Our room including parking space :-) In a little village between Nazca and Cusco

Posted by: michasifi and carmen.on.the.road

Gravelroad through Canyon del Pato

In Peru the landscape changed drastically: While the Panamericana was winding through dense mountain vegetation, it changed to a straight road through a desert like landscape in Peru. Since straight roads are quite boring, we decided to follow the recommendation of Steve and Roy, two motorbike travelers whom we got to know on the Stahlratte, and ride through the Canyon del Pato.

The Canyon followed the Rio Santa river between the mountains Cordillera Negra and Cordillera Blanca. We started our tour early in the morning in Santa to have enough time to spend in the Canyon. The first part was on a paved road. A little time later the road changed to a wide gravel road first but then it got more and more narrow. The road was leading across shaky bridges and numerous, dark tunnels. The latter was a little problem, because Carmens light was not working anymore. In longer tunnels Michael had to pass her and drive in front of her to give her some light using his break light. Besides those little inconveniences, this ride was awesome and we really enjoyed it. Besides the view was breathtaking.

Before we entered Caraz, the road was paved again and we were passing glaciers and Huaraz to continue on the Panamericana at the sea side.

canyon del patotunneldurchfahrt im canyon del patocanyon del patocanyon del patocanyon del patocanyon del pato

Posted by: michasifi and carmen.on.the.road

Good Luck and Bad Luck

We started a long leg in Banos and were riding through the mountains passing the snow covered Chimborazo to Loja. We staid on the Panamericana which is really a nice winding road here and is quite some fun. So we were driving for hours through the mountains until it happened: This day it was Michaels turn to lead and he passed a bridge. Almost invisible there was a speed bump at the end of the bridge. Michael saw it almost too late and did a full break to avoid flying over the bump. Unfortunately Carmen did not see the bump and hence she was totally surprised by Michael hitting the breaks. She managed to break, but it was already too late. She crashed into Michaels left pannier with about 40 miles per hour. Michaels left and Carmens right pannier were ripped off the bikes and fell to the ground. Both of us were sliding on the tarmac for a few meters, but fortunately came to a stop rather quickly. Michaels foot was jammed underneath his bike, but Carmen managed to lift the bike a bit and Michael could free his foot. After a brief check we realized that we were not really hurt. Fortunately we always wear our motorcycle gear. The bikes themselves were not really damaged either, but the panniers and Carmens tank bag were pretty damaged. The panniers were bent and the mounting was partly ripped off the bike. After a quick repair, we were able to attach the panniers temporarily and could continue to Loja.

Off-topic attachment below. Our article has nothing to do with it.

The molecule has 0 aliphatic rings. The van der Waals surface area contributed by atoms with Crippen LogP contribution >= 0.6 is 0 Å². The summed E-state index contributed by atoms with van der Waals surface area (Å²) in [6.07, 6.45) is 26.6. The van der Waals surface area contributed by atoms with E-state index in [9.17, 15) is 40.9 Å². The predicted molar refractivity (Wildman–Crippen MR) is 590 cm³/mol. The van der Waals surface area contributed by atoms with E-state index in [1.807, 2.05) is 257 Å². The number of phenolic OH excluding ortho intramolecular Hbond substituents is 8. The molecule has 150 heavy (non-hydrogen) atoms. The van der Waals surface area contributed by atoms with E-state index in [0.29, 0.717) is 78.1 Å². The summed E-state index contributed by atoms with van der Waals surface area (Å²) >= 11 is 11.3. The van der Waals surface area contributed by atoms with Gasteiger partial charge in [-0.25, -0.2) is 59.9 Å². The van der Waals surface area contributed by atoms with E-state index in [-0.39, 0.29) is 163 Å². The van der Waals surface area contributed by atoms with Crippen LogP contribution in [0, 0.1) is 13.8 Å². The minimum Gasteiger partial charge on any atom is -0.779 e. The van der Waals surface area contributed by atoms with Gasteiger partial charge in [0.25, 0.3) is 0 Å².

Carmen's pannier after the crash

After arriving in Loja we checked into a nice hostel in the center of the town and started to think about our options. Our first idea was to buy new panniers. We indeed found some in the evening for “just” US$ 240. That was definitely too much and we were thinking about reducing our luggage to continue with just two panniers. We did not really like that option either, so we went to a mechanic the next day and asked him to repair our panniers. The mechanic was not exactly great but at least he managed to repair the panniers so that we could attach them to the bikes again. They are not really water proof anymore, but we have enough of plastic bags. 🙂 Besides we asked the mechanic to drill holes into the panniers, so that the water can flow out at least.

After this little delay we continued to Peru on the next morning. On our way we were stopped by a military control. The soldiers however were very nice and took pictures of us after checking our papers.

Crossing the border was quite unspectacular: The process was very easy, but took again about 2 hours. In the first bigger city after the border, we were looking for a cheap hotel including parking lots. After some desperate search, a local guy, Felipe, and his family approached us. Felipe could speak german very well, since he lived in Germany for six months and helped us finding a cheap hotel directly in the center of the town. After checking in, we went to dinner with Felipe, his wife and his two sons. We could not have imagined a more heartly welcome to Peru!

Posted by: michasifi and carmen.on.the.road